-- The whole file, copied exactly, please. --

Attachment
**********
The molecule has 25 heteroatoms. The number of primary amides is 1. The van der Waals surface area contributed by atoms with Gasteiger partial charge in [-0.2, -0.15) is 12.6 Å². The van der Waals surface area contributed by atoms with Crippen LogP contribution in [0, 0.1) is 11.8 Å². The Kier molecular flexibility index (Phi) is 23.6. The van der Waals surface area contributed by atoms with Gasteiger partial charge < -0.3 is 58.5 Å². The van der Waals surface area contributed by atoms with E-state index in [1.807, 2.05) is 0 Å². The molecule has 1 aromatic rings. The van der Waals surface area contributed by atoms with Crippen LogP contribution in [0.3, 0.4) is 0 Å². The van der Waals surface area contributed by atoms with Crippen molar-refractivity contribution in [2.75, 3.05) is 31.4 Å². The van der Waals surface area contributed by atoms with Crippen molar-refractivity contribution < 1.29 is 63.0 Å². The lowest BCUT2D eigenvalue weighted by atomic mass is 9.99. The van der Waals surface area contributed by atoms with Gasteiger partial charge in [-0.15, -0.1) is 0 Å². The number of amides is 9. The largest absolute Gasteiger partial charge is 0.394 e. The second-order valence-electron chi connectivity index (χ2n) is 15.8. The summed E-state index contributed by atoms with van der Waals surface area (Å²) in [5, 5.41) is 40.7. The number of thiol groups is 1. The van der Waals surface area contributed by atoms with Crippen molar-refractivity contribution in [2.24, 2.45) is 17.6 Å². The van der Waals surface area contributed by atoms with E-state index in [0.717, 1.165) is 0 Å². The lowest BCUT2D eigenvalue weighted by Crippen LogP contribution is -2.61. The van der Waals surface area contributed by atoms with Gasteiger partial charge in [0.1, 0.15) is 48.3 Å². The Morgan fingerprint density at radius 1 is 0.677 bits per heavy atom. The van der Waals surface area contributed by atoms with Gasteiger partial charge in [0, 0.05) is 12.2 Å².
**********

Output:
The molecule has 25 heteroatoms. The number of primary amides is 1. The van der Waals surface area contributed by atoms with Gasteiger partial charge in [-0.2, -0.15) is 12.6 Å². The van der Waals surface area contributed by atoms with Crippen LogP contribution in [0, 0.1) is 11.8 Å². The Kier molecular flexibility index (Phi) is 23.6. The van der Waals surface area contributed by atoms with Gasteiger partial charge < -0.3 is 58.5 Å². The van der Waals surface area contributed by atoms with E-state index in [1.807, 2.05) is 0 Å². The molecule has 1 aromatic rings. The van der Waals surface area contributed by atoms with Crippen LogP contribution in [0.3, 0.4) is 0 Å². The van der Waals surface area contributed by atoms with Crippen molar-refractivity contribution in [2.75, 3.05) is 31.4 Å². The van der Waals surface area contributed by atoms with Crippen molar-refractivity contribution < 1.29 is 63.0 Å². The lowest BCUT2D eigenvalue weighted by atomic mass is 9.99. The van der Waals surface area contributed by atoms with Gasteiger partial charge in [-0.15, -0.1) is 0 Å². The number of amides is 9. The largest absolute Gasteiger partial charge is 0.394 e. The second-order valence-electron chi connectivity index (χ2n) is 15.8. The summed E-state index contributed by atoms with van der Waals surface area (Å²) in [5, 5.41) is 40.7. The number of thiol groups is 1. The van der Waals surface area contributed by atoms with Crippen molar-refractivity contribution in [2.24, 2.45) is 17.6 Å². The van der Waals surface area contributed by atoms with E-state index in [0.717, 1.165) is 0 Å². The lowest BCUT2D eigenvalue weighted by Crippen LogP contribution is -2.61. The van der Waals surface area contributed by atoms with Gasteiger partial charge in [0.1, 0.15) is 48.3 Å². The Morgan fingerprint density at radius 1 is 0.677 bits per heavy atom. The van der Waals surface area contributed by atoms with Gasteiger partial charge in [0, 0.05) is 12.2 Å².